The animation is outstanding. Just look at those GIFs! Holy pikachu, it’s awesome. I love the pacing of the fights, because you can tell an insane amount of effort is put in it. Its length is ideal to carry the story while also providing some intense high quality animation to make the scene awesome. I expect nothing less from A-1 Pictures, and they really made sure it’s as epic as the first season. The movements are all pretty smooth, and the camera angles are all really interesting. I love how a limit break can have different angles to show how impressive it looks. Along with the high quality movements, the camera angle adds more flare to an already impressive scene. I also love the way the MMORPG elements are nicely carried out. The option menus are nicely presented, and the monsters all act pretty menacing. Even a random plant monster in one scene looks legit in how the scene plays out with the characters gathering to slay it. There are also scenes where the show goes first person POV, and even though it doesn’t happen a lot, it really adds to the immersive feel of GGO starting out.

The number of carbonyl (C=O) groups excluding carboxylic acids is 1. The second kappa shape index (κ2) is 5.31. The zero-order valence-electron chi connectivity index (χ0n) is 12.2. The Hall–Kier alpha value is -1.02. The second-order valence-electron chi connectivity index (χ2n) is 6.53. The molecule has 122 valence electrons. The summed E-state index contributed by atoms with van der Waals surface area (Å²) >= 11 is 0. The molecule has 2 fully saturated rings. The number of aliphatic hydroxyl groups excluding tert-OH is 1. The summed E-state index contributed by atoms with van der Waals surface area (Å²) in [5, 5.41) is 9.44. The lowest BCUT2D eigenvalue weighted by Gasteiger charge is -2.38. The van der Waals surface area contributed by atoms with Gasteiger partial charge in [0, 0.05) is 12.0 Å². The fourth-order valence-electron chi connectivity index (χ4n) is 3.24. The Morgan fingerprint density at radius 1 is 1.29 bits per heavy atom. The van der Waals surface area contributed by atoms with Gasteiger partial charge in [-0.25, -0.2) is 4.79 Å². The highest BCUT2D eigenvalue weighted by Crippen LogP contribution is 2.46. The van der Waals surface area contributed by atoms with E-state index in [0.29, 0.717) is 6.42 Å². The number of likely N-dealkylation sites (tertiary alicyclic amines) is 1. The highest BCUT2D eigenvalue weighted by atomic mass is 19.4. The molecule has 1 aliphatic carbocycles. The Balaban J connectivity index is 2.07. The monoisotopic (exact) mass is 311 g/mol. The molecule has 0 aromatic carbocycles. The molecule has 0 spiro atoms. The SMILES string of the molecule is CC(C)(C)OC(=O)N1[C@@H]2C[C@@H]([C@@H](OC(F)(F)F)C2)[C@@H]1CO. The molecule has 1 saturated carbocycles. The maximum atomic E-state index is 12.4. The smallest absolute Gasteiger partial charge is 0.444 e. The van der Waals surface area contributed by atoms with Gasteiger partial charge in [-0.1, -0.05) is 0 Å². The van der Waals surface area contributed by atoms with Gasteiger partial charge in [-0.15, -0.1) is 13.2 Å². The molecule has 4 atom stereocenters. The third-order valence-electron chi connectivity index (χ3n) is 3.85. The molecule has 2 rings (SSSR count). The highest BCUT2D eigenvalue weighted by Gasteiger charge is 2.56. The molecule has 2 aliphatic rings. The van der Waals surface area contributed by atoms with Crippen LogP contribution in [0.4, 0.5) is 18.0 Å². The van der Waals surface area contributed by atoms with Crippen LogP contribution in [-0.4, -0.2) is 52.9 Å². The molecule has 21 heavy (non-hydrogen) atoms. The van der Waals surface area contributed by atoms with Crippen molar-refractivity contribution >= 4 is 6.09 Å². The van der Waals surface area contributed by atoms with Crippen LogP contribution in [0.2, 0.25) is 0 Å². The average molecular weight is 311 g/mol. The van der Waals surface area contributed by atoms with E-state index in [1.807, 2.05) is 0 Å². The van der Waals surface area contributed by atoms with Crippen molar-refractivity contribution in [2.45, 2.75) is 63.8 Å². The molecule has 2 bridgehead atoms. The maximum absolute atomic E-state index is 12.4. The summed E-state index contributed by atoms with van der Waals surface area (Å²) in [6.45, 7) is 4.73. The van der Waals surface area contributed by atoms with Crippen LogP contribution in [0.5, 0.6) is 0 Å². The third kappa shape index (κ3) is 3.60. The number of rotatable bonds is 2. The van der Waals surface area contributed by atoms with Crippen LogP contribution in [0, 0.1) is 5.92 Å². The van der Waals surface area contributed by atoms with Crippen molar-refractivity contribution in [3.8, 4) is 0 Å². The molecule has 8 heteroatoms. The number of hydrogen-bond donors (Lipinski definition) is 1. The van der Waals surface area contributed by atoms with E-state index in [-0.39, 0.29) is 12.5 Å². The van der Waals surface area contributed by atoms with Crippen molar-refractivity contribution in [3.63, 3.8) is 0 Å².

The anime has two OPs. The first one is “IGNITE” by Eir Aoi . It’s a very decent song, but I find the lyrics a bit bland. Some of them feels like generic lines strung together to create a somewhat meaningful song. Except the song doesn’t really have much meaning beyond it sounding cliché. It’s a good thing Eir has a great voice, and the chorus is awesome to listen to. The OP sequence features the GGO arc as you see the high quality animation of the fights and the relationship between the three main characters presented in the sequence. The second OP is “courage” by Haruka Tomatsu. It’s another generic sounding song, but I do think this one fits the general theme of the anime. It hypes me up a bit as Haruka’s song somehow matches well with the nice OP sequence paired with it. The show actually has three OP matching the three arcs in the season, and the remaining two pretty much serve as a nice montage to summarize the arcs. The Excaliber arc actually looks cool in the OP sequence even if it spoils some of its highlight events. The Mother Rosario arc’s OP also summarizes its events, and it even spoils Zekken’s identity by revealing him at the start of the sequence. Still, it looks awesome. I especially love the two babies walking and growing and then becoming one as Zekken walks along, because it actually tells a big part of the story. It’s done in a really creative way though, and this sequence is actually one of my favorites now because of just how it brings out the emotional aspect of the Mother Rosario arc.